I spoke to Nancy from Lamar Unidos last week to discuss the origin of the Lamar Colorado grassroots group, the making of a social justice organization, and the future of Lamar Unidos in the southeast region of Colorado. She is a member of the 7-woman group of changemakers working in Prowers County.
Lamar Unidos – a group of 7 immigrant women – was formed in 2015 to try to educate the community about how to obtain the prized DMV appointments for undocumented community members to get a driver’s licenses. The group was formed organically, and Nancy notes that there was no one leader, but later realized they needed to get organized. She says that is how it all started. Now, she says all 7 original members are still part of the organization, but 3 women have not been as active due to family obligations at the moment.
In 2013, the Colorado Immigrant Rights Coalition helped usher the Colorado Road And Community Safety Act – Senate Bill 251 – through the Colorado Legislature and into law, which provides access to driver’s licenses to all Coloradans regardless of immigration status. However, the DMV system quickly got overwhelmed by the large number of requests from Colorado immigrants seeking a driver’s license due to the limited availability of such appointments, thus the need for grassroots groups like Lamar Unidos.
Becoming a CIRC Member
She says she later started to participate in the Colorado Immigrant Rights Coalition through the southern regional organizer and became knowledgeable on many subjects and begun to work within the committee system to help move policy priorities through the Colorado Legislature. They have also participated in Latino Advocacy Day, lobbying for state policy changes, and the Annual CIRC Member Assembly to decide policy priorities.
Over the last 3 years, Lamar Unidos has helped over 250 people to get their driver’s licenses in Prowers county and has more recently begun to provide Know Your Rights trainings in case anybody has an encounter with ICE. The group has hosted Know your Rights trainings in neighboring small towns Holly, Granada, Springfield, Las Animas, Wiley and Harman in Prowers County as well as neighboring counties.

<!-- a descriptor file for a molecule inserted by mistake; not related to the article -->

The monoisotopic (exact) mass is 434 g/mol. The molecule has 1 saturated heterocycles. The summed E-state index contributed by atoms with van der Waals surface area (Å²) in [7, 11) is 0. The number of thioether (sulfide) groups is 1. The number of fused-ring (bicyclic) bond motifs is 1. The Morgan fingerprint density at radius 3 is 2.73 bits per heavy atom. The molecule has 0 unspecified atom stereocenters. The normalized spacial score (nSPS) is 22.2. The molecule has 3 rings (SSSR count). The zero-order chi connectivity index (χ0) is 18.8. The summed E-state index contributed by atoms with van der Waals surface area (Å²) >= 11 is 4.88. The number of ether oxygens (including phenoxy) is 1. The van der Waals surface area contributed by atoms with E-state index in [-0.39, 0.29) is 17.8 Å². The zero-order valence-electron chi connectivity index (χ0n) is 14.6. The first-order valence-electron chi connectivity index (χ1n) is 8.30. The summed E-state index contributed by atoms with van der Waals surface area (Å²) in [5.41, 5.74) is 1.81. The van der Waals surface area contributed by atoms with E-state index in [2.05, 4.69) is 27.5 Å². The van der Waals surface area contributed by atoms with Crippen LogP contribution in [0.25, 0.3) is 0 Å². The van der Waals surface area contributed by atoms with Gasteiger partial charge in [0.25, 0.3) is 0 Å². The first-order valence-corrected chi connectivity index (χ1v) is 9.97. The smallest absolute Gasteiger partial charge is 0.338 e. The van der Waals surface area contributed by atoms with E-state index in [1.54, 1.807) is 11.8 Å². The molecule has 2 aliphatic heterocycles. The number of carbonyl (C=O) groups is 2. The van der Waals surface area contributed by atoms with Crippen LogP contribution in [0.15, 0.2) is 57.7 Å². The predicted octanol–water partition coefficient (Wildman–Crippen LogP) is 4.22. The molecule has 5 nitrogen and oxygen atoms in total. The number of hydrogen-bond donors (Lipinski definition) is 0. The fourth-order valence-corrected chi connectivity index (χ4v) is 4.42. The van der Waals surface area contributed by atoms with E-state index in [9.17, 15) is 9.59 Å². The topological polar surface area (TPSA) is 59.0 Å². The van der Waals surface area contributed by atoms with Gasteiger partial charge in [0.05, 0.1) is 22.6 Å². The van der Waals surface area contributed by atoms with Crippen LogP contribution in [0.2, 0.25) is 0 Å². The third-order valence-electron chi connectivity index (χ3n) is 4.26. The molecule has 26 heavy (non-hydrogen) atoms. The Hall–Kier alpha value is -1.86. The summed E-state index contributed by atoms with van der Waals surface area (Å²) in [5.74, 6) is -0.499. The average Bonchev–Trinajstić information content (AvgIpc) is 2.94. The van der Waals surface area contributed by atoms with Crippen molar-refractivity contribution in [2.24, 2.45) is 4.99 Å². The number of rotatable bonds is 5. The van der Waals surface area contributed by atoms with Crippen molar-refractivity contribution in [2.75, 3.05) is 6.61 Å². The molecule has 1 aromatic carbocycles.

Immigrants in Prowers County
With a population of less than 11,000 according to latest public record in 2016, the city boasts 13% combined naturalized citizen and immigrant population. Prowers County, home to Lamar, is also home to a 35% Latino population and 12.5% combined naturalized citizen and immigrant population.
Nancy says the organization helps anybody in the community to connect with whatever resources they need. They have begun to help the community do their taxes and obtaining an Individual Taxpayer Identification Number (ITIN), which are required for folks to qualify for the SB251 licenses. They do notary work. Lamar Unidos has also been working with the Mexican consulate to bring representatives of the Mexican consulate for the first time in 18 years to the region.
Another aspect of their work is instituting the Plan to Protect the People of Colorado, which is a systematic way of preparing for emergencies in case immigrant families encounter health issues, sudden economic crises or deportation.
What is next for Lamar Unidos?
In February, the previously informal group of women, was certified to become a 501(c)3 non-profit organization. Nancy says the plans for the future of Lamar Unidos includes creating scholarships for undocumented folks, guiding families through the higher education system, and connecting people with the Lamar Community College. They hope to get their own spaces to be able to provide more